“Kelly” is the pseudonym of a 3rd-year high school social studies teacher in Queens. If you’d like to write for the New Teacher Diaries, email email@example.com!
High school teachers spend the entire year focusing on Regents preparation — especially this year, when Regents scores hold so much weight in our teacher evaluations. This year, like every other year, we are committed to improving student test scores. As part of our commitment, we’ve formed two committees focusing on how we can get our students to pass the Regents. So in effect, these two different committees are doing the same thing.
It sounds great in theory to have a literacy team and an instructional team, in addition to the school’s inquiry team. All of our teams are making progress: We’ve identified that low reading levels account for difficulty in test-taking for special education and ELL students.
But at a recent faculty meeting, the inquiry team presented essentially the same data that had been discussed at the literacy team meeting. Neither team has collaborated to discuss its findings or how its data can help us meet our students’ needs. Instead, each team has come up with its own approach on how to tackle the issue, with the result that not as much is getting done.
We struggle in education about how to make progress, but our multiple committees seem to be trying to reinvent the wheel. We’re so caught up in data and the other pressures of being a teacher that we think we exist in a vacuum, as if no one else in the entire school could possibly share the same concerns or have solutions.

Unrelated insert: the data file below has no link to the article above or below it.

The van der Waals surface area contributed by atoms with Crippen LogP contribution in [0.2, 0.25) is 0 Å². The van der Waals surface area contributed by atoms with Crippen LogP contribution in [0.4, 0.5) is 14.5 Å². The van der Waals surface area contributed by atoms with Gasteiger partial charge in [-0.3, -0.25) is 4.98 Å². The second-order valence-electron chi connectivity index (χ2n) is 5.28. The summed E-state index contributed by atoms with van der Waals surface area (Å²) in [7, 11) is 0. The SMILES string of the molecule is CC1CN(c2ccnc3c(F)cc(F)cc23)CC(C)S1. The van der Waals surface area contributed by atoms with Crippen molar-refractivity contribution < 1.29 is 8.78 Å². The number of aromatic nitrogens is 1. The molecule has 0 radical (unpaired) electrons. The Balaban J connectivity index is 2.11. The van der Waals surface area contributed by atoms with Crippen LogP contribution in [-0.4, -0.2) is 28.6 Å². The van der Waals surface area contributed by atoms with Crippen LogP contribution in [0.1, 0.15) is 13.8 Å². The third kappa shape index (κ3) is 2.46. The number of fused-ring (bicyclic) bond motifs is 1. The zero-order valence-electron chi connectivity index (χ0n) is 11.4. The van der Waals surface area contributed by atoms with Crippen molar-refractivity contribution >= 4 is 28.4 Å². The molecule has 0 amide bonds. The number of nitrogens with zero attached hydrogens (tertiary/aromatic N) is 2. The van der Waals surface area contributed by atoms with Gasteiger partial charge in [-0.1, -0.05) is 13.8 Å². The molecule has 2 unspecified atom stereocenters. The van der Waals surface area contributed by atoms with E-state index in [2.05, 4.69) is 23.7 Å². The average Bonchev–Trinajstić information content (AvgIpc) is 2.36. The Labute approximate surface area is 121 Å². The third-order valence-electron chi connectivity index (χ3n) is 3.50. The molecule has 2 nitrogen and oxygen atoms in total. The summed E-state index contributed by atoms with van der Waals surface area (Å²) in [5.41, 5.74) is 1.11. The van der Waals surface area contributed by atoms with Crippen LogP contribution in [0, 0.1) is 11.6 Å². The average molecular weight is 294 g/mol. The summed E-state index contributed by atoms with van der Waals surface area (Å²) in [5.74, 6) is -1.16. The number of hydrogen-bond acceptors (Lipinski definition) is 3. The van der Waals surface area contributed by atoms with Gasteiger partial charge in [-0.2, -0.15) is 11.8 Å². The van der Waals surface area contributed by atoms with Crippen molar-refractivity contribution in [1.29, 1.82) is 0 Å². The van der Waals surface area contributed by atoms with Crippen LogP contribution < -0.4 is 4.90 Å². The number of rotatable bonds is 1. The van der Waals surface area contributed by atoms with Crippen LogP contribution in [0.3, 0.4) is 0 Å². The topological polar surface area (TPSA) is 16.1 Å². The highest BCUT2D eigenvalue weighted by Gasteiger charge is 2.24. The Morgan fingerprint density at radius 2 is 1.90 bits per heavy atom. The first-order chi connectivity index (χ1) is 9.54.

Being on a committee is an honor, to be recognized for my skills and what I do. And it’s great to work with colleagues toward solving a problem.
But why is it that the same few teachers get picked for committees over and over again? Shouldn’t we all work together on everything, instead of relying on a few people? After all, we’re all accountable for results. Not to mention that committees create extra work for teachers who are already overextended: If I’m expected to prepare dynamite lesson plans that are Common Core- and Danielson-aligned, how can I do that in addition to serving on a committee?
Committees should be cohesive in terms of membership and focused on a specific issue, rather than overlapping with the same broad intentions. We should be encouraged to collaborate as a whole rather than attempt to tackle the same issue in small units without communicating. After all, the school’s mission applies to all of us, not just those on a committee.
Steve Jobs got it right; he ran a company that had only a few products, but they were high-quality. We as teachers should go for a similar approach; each committee should have a single, focused mission. As each committee begins to intensively address its assigned topic, other problems at the school might start to disappear.